(KMOX) – Now that the 114th US Open is in the books, it is time for annual post-mortems.
Before you run out to buy your Kaymer jersey, let’s try to put his dominant win in perspective.
The 29-year-old German matched his win at the Players Championship by using the same formula. He took charge of the field the opening two rounds and managed the lead on the weekend. For all intents and purposes the US Open was over after his second day 65.
Does this mean we have the next Tiger, or Rory or Phil? My analysis says no. For four days at Pinehurst #2 we had the next Todd Hamilton. Historians might remember that Hamilton secured a major win at the Open Championship at Troon in 2004 with a virtuoso performance from off the greens. He used the skinned surrounds at Troon and a hybrid equipped putting stroke to erase nearly every mistaken approach.
Fast-forward to Kaymer this past week. The former PGA Champion hit a high percentage of fairways (76.8%), a representative number of greens (62.5%) but when he missed the greens, he eschewed conventional chipping to trundle long rolls with his putter. “Through my experience from the British Open, I’ve always done fairly well to putt off the green.” he explained. “And I think a bad putt like this is still better than a bad chip, especially with the runoffs. When you hit one fat, you are pretty much in the same spot again. If I hit a bad putt, I still have a chance to make our four.”
The numbers bear out the strategy. Over four rounds he one putted 35 times. Twelve of those one putts were for birdie or eagle. But where Kaymer separated from the competition was the twenty three times he one putted for par or bogey (only twice to save bogey).
Rarely did Kaymer figure out how to manufacture something from the “waste” areas. (I refuse to call rough that was landscaped and planted “native.”) Only six times did he miss a fairway and stay on a green, but thirteen times he found the fairway and missed the green.
On the Sunday before the US Open, I told Mike Kelly on the air that this US Open wouldn’t be about the driver and wouldn’t be about the putter. It would be about the irons and the ability to recover from around the greens. Kaymer won this US Open from off the greens.
The pack says Kaymer has three US wins on his resume – the PGA Championship, the Players Championship and now the US Open – he is elite. Elite? Yes. But maybe not an elite talent. Kaymer has only one more opportunity to use his recovery tricks this year, the Open Championship at Hoylake. For the remainder of the year in this country when he finds himself trying to save a hole he will need to demonstrate that he is multidimensional around greens where longer grass is the issue.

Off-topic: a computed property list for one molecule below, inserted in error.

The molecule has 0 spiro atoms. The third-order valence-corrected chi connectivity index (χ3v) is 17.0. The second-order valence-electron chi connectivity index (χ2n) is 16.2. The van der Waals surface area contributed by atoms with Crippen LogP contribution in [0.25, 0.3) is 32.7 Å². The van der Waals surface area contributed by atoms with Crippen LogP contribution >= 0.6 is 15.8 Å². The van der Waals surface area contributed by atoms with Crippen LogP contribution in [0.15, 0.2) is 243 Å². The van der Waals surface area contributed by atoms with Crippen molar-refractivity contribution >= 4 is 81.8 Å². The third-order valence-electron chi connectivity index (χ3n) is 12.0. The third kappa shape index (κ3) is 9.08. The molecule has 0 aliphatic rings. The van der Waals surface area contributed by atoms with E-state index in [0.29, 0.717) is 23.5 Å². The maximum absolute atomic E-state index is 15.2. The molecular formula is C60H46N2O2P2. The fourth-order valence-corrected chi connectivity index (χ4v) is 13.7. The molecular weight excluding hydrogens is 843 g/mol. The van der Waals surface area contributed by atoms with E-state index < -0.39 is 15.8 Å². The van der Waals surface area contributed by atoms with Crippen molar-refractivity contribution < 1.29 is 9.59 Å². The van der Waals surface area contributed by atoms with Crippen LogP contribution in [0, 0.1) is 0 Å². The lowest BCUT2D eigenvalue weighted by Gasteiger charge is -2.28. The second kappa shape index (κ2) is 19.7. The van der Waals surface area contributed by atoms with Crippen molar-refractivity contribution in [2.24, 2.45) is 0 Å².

Was this no rough US Open a historical success in contrast with what has been typically associated with our national championship? A year ago at Merion the USGA was harshly criticized for taking the driver out of the game with the severe, non-graduated rough. This year the tee shot was reduced to an afterthought when it came to game management. I can think of no US Open of the twenty-nine I have covered where accuracy off the tee was less of an issue. An amazing 70% of the field found the short grass over the course of four rounds. The number of greens in regulation (56%) lagged that stat but one must remember the domed greens rejected good approach shots like Tim Duncan against the Heat.
The course never challenged from the teeing ground, perhaps invited recovery when the occasional miss came along and rewarded only the player(s) who figured out a way to score without being on the putting surface.
This was the year the US Open decided to borrow from the R&A in setting up their course, but they used anemic scrub areas, with capricious punishments, to “identify the best players” in the world. Pinehurst #2 is different. It is ruggedly attractive. In US Open annals I believe it is a one-off anomaly.
Here we go again about mediocrity. At the start of the final round a total of eight players were at even par or better, positioned to overhaul Kaymer if he faltered. Of those eight not a single player managed to shoot par or better. While Kaymer nursed a one under 69 to finish nine under for the championship, the contenders shot a collective twenty over par with the trophy on the line. Of the last eight twosomes that teed off Sunday afternoon at Pinehurst #2 not a single player matched or bettered par and the group was fifty-two strokes over. “These guys can play.” On the day there were eleven rounds in the red.
While the conversation for this week’s US Women’s Open is all about chewed up fairways, I think the focus should be on how chewed up the women will be around the greens.
The forecast is for no rain and temperatures daily in the mid to upper 90’s. You can shorten the course to accommodate the distance discrepancy between men and women touring professionals. You can adjust landing areas to avoided divot dense landing zones. But the greens will be the same or worse unless the USGA applies a heavy dose of water throughout the week.
By Friday night the team setting up #2 for the women’s weekend will be scrambling for a solution for respectability like they had to do at Oakmont in 2010. LPGA players today have the ball striking talents to effectively navigate the eighteen at Pinehurst. I know of no player(s) who can pull a Kaymer and erase their mistakes around the greens. And while the barren wastelands that border the fairways were less of an issue for the stronger men golfers, the explosions from the sand will be more adventurous and I fear less redemptive for the women.
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